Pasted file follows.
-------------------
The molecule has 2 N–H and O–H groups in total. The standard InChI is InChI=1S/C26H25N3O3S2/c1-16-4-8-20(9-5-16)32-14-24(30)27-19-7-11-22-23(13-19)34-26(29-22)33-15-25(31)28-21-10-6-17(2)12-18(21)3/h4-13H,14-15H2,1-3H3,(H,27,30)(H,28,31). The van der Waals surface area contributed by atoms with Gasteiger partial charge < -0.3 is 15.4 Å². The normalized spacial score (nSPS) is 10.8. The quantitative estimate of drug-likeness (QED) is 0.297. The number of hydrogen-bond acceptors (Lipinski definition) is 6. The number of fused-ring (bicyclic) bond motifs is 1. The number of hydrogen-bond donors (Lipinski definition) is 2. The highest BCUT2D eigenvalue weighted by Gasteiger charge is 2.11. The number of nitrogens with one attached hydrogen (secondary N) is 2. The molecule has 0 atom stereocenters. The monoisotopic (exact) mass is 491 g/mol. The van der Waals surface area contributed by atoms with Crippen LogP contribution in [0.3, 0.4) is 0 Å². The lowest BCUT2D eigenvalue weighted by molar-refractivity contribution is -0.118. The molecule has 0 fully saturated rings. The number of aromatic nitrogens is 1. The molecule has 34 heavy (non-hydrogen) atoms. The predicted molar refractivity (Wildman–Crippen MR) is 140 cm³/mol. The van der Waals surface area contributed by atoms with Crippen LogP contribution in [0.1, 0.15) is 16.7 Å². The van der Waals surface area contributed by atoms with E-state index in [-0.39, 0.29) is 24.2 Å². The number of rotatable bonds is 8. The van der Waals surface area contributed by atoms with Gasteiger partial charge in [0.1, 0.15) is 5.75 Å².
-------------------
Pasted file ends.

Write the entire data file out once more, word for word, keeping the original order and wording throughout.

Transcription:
The molecule has 2 N–H and O–H groups in total. The standard InChI is InChI=1S/C26H25N3O3S2/c1-16-4-8-20(9-5-16)32-14-24(30)27-19-7-11-22-23(13-19)34-26(29-22)33-15-25(31)28-21-10-6-17(2)12-18(21)3/h4-13H,14-15H2,1-3H3,(H,27,30)(H,28,31). The van der Waals surface area contributed by atoms with Gasteiger partial charge < -0.3 is 15.4 Å². The normalized spacial score (nSPS) is 10.8. The quantitative estimate of drug-likeness (QED) is 0.297. The number of hydrogen-bond acceptors (Lipinski definition) is 6. The number of fused-ring (bicyclic) bond motifs is 1. The number of hydrogen-bond donors (Lipinski definition) is 2. The highest BCUT2D eigenvalue weighted by Gasteiger charge is 2.11. The number of nitrogens with one attached hydrogen (secondary N) is 2. The molecule has 0 atom stereocenters. The monoisotopic (exact) mass is 491 g/mol. The van der Waals surface area contributed by atoms with Crippen LogP contribution in [0.3, 0.4) is 0 Å². The lowest BCUT2D eigenvalue weighted by molar-refractivity contribution is -0.118. The molecule has 0 fully saturated rings. The number of aromatic nitrogens is 1. The molecule has 34 heavy (non-hydrogen) atoms. The predicted molar refractivity (Wildman–Crippen MR) is 140 cm³/mol. The van der Waals surface area contributed by atoms with Crippen LogP contribution in [0.1, 0.15) is 16.7 Å². The van der Waals surface area contributed by atoms with E-state index in [-0.39, 0.29) is 24.2 Å². The number of rotatable bonds is 8. The van der Waals surface area contributed by atoms with Gasteiger partial charge in [0.1, 0.15) is 5.75 Å².